“But what if exploration were the theme of one’s spiritual journey? What if “rightness” were of secondary importance and what was paramount was the freedom to investigate uncharted spiritual ground? What if God were not honored by our commitment to orthodoxy, but by our willingness to traverse the difficult terrain of wisdom and discernment? If that were the case, God would not be owed our fear and submission, but our most probing questions. True blasphemy would be ignoring our responsibility to engage the world and reality at the deepest level of which we are capable. It would be to meet creation with apathy, with no appetite for inquiry, knowledge, or enlightenment” (36)
“But when the chief aim of religion is indoctrination, then humility, enlightenment, and open-mindedness fall by the way. Instead, efforts are made to “cement” our thinking early in life, encouraging us to accept the settled doctrines of the church. Traditionally, this has been done by urging children to either confirm their faith in more mainstream churches or to “accept Jesus” in more evangelical churches. Though the method is different, the goal is the same — to establish early in one’s life a pattern of assent and obedience to religious beliefs the child can’t yet possibly know to be true” (39)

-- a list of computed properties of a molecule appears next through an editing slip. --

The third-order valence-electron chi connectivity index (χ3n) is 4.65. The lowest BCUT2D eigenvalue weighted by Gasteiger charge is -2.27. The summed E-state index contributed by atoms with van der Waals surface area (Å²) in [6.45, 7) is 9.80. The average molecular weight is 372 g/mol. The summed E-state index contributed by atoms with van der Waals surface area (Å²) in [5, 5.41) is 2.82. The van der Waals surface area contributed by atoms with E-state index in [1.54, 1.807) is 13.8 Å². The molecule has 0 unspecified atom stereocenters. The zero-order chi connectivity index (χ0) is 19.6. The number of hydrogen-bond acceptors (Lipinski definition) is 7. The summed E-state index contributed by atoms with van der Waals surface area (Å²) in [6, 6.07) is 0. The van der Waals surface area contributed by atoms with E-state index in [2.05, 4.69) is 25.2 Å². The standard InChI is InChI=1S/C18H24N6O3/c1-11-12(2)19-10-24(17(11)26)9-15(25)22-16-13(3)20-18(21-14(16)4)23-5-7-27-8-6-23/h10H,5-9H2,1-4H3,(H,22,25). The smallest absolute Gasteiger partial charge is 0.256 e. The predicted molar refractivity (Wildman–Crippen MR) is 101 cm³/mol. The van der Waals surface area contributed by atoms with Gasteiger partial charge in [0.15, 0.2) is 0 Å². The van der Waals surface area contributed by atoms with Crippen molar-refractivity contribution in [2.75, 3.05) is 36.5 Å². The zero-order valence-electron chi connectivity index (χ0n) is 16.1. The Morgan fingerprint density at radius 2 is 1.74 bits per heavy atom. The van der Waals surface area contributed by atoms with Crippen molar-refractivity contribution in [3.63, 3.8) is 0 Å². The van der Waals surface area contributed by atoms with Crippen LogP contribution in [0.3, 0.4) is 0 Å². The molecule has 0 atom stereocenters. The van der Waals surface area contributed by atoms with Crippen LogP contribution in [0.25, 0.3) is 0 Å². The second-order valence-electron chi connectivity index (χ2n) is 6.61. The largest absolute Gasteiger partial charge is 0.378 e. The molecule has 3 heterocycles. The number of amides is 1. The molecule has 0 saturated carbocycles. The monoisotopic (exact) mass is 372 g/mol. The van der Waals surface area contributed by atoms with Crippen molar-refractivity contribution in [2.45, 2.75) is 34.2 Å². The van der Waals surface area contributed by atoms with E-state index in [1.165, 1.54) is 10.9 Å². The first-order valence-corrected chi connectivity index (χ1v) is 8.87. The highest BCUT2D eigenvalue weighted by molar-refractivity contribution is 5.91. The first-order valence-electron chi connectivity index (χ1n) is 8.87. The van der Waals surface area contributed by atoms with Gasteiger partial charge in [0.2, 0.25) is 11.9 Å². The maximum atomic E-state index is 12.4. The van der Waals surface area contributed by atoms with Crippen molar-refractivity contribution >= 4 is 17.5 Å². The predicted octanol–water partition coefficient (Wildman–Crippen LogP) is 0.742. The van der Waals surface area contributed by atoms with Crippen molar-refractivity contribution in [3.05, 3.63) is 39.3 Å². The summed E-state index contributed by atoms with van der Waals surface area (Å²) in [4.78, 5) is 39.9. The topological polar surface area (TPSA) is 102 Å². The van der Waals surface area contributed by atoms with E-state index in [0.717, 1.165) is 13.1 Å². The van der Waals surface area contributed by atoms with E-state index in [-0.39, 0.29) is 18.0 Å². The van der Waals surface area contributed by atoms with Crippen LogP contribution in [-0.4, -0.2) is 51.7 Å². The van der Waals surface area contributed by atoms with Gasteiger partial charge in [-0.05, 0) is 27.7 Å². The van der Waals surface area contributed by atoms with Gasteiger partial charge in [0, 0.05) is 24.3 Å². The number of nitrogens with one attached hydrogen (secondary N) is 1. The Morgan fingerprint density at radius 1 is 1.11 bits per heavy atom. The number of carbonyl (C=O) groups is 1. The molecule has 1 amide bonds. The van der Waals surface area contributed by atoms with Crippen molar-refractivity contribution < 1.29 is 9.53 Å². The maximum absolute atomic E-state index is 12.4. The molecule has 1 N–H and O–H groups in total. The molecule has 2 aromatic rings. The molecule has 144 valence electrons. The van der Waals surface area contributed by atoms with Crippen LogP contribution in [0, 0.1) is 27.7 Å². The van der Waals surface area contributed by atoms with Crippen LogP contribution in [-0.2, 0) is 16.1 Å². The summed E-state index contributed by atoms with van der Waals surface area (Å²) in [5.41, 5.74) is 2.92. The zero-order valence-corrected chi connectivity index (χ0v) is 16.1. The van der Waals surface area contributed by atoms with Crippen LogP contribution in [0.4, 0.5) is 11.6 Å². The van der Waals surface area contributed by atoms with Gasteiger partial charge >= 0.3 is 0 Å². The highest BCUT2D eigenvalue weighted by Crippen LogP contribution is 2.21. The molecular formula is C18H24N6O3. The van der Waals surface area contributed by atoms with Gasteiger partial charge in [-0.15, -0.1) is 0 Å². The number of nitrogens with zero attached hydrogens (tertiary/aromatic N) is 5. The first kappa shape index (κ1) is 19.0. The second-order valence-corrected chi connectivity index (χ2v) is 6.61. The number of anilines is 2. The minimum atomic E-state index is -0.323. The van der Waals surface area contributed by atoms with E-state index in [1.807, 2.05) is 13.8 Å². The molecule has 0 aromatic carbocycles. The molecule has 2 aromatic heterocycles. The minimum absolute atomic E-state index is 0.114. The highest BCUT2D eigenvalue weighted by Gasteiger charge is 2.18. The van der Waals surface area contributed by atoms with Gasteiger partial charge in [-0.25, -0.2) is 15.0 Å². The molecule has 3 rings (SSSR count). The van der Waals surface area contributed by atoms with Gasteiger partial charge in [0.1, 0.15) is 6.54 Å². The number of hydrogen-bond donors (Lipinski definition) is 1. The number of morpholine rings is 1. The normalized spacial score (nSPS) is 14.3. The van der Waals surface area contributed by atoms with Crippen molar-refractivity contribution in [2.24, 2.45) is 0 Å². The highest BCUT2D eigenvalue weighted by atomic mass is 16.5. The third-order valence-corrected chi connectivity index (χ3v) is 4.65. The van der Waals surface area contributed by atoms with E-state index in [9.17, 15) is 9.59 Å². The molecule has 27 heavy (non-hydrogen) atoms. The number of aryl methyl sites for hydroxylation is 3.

“Though I have rejected the salvific exclusivity of the Roman and evangelical churches, I do not dispute that there is but one way to follow God — the way of compassion, mercy, and love. Wherever those virtues are practiced, God is present, with no respect or regard for the religious boundaries we humans have devised. This is the sole test of godly religion: does this religion increase our capacity and ability to love? Whether God is called Elohim or Allah, whether the worship of God is centered in mosque, temple, shrine, or church, whether Jesus is honored as savior, prophet, or teacher, whether none or all of the religious dogma we value are met, if love is present, God is there” (46)
“If Christianity is to evolve, as it surely must if it is to thrive, we must first unchain ourselves from the weight of dead habit that has dulled our minds and stilled our spirits” (53)
I recently heard somebody refer to faith as a verb. While many verbs are involved in faith, I would say that faith is itself not a verb, but it is a noun.
Faith in Jesus Christ is not believing in Christ. Having faith in Christ is having a relationship with Him. A relationship is a noun. What then does this thing involve? That is a more complex issue.
What does any relationship require? We could probably come up with a long list, but I will note a few that stand out to me.